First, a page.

George Washington Carver
Birth: 1861 in Missouri, United States
Death: January 5, 1943
Occupation: Agricultural Chemist, Botanist, Educator
Carver, George Washington (c. 1861 - Jan. 5, 1943), agricultural chemist, educator, and botanist, was born on a farm near Diamond Grove, Mo., the second son and youngest of three children of Negro slave parents. When he was an infant his father was killed in an accident. Shortly thereafter George, his mother, and a sister were stolen and carried into Arkansas by raiders. His mother and sister disappeared, but a "bushwhacker" brought the boy back to his owner, Moses Carver, in exchange for a racehorse valued at $300. Frail and sickly as a child, George was cared for by Carver's wife and took the family name as his own. He performed various household tasks, obtained some rudiments of an education, and at an early age displayed keen interest in plants.
At about the age of fourteen he left the Carver family to acquire formal education not then available to his race within the Diamond Grove community. Over the next few years he worked at odd jobs and attended grade schools in Neosho, Mo., and Fort Scott, Paola, and Olathe, Kans.; in Olathe he went to the Presbyterian church, the beginning of a lifelong affiliation. He received his high school training in Minneapolis, Kans., and there took the middle name "Washington" to distinguish himself from another George Carver. As he grew older he displayed skill in cooking, knitting, and crocheting, learned to do laundry work, became adept in growing plants, and developed talent for music and painting.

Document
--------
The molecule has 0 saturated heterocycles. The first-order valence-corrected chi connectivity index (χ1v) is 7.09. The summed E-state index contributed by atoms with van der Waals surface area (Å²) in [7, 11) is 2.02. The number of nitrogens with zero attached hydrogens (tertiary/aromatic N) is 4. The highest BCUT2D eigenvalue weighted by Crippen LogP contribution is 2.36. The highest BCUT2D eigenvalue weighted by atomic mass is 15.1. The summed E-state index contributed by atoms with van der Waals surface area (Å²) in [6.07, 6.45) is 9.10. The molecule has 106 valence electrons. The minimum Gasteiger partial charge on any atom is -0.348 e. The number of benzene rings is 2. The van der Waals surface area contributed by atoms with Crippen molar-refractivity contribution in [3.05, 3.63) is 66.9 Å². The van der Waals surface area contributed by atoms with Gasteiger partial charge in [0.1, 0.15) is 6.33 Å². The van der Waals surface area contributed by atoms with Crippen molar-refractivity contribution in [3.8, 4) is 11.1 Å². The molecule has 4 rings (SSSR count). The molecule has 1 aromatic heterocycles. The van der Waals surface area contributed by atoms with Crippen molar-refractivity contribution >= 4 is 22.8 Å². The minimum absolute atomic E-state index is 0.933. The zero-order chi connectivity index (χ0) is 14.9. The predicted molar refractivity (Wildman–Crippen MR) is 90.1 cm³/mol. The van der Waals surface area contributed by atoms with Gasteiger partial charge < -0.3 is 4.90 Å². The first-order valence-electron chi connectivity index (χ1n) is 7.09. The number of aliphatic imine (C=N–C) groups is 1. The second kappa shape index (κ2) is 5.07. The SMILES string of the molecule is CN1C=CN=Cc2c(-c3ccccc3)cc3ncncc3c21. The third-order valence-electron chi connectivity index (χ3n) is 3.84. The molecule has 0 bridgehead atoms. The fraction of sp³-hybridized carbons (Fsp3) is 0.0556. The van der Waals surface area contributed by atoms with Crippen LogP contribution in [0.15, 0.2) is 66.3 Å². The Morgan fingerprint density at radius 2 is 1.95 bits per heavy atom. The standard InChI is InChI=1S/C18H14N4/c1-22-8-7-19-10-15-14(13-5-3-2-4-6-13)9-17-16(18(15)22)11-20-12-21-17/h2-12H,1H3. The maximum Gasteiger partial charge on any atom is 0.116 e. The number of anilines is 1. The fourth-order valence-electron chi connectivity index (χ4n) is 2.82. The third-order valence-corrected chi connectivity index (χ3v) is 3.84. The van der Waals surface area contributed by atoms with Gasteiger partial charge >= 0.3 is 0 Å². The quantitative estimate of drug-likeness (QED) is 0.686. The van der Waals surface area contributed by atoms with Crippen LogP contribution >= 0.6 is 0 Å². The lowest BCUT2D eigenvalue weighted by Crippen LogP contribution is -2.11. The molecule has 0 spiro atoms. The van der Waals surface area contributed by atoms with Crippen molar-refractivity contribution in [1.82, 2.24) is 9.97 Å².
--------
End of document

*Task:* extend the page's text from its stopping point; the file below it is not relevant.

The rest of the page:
In 1885 Carver because of his race was refused admission to Highland College in northeast Kansas. He next became a homesteader near Beeler, Kans., where for nearly two years he attempted to farm,